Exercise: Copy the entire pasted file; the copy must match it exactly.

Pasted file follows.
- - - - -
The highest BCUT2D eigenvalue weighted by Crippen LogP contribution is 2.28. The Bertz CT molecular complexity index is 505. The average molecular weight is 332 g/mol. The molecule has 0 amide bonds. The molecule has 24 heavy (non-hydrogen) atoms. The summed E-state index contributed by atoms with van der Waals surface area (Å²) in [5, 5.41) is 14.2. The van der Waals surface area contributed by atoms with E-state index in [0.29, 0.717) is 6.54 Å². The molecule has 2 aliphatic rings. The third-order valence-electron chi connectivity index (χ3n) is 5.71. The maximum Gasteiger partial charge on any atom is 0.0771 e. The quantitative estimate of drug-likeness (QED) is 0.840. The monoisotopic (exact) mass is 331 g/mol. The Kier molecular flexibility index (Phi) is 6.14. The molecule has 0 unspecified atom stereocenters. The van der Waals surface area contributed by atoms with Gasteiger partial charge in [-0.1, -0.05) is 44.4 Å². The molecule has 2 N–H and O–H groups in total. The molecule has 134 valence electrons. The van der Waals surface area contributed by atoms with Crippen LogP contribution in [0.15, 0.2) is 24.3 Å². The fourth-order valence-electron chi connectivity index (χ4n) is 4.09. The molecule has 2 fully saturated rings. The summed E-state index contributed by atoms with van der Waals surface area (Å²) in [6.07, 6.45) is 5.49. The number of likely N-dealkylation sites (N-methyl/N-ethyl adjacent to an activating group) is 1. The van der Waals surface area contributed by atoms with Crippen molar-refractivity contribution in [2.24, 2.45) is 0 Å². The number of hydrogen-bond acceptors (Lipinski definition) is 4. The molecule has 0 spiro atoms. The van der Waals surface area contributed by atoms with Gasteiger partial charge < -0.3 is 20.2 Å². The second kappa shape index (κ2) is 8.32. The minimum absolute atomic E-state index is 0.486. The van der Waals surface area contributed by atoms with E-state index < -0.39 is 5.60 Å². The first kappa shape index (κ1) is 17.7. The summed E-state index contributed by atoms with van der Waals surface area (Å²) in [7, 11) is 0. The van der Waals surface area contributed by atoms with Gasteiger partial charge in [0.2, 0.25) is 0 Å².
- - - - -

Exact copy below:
The highest BCUT2D eigenvalue weighted by Crippen LogP contribution is 2.28. The Bertz CT molecular complexity index is 505. The average molecular weight is 332 g/mol. The molecule has 0 amide bonds. The molecule has 24 heavy (non-hydrogen) atoms. The summed E-state index contributed by atoms with van der Waals surface area (Å²) in [5, 5.41) is 14.2. The van der Waals surface area contributed by atoms with E-state index in [0.29, 0.717) is 6.54 Å². The molecule has 2 aliphatic rings. The third-order valence-electron chi connectivity index (χ3n) is 5.71. The maximum Gasteiger partial charge on any atom is 0.0771 e. The quantitative estimate of drug-likeness (QED) is 0.840. The monoisotopic (exact) mass is 331 g/mol. The Kier molecular flexibility index (Phi) is 6.14. The molecule has 0 unspecified atom stereocenters. The van der Waals surface area contributed by atoms with Gasteiger partial charge in [-0.1, -0.05) is 44.4 Å². The molecule has 2 N–H and O–H groups in total. The molecule has 134 valence electrons. The van der Waals surface area contributed by atoms with Crippen LogP contribution in [0.15, 0.2) is 24.3 Å². The fourth-order valence-electron chi connectivity index (χ4n) is 4.09. The molecule has 2 fully saturated rings. The summed E-state index contributed by atoms with van der Waals surface area (Å²) in [6.07, 6.45) is 5.49. The number of likely N-dealkylation sites (N-methyl/N-ethyl adjacent to an activating group) is 1. The van der Waals surface area contributed by atoms with Crippen molar-refractivity contribution in [2.24, 2.45) is 0 Å². The number of hydrogen-bond acceptors (Lipinski definition) is 4. The molecule has 0 spiro atoms. The van der Waals surface area contributed by atoms with Gasteiger partial charge < -0.3 is 20.2 Å². The second kappa shape index (κ2) is 8.32. The minimum absolute atomic E-state index is 0.486. The van der Waals surface area contributed by atoms with E-state index < -0.39 is 5.60 Å². The first kappa shape index (κ1) is 17.7. The summed E-state index contributed by atoms with van der Waals surface area (Å²) in [7, 11) is 0. The van der Waals surface area contributed by atoms with Gasteiger partial charge in [0.2, 0.25) is 0 Å².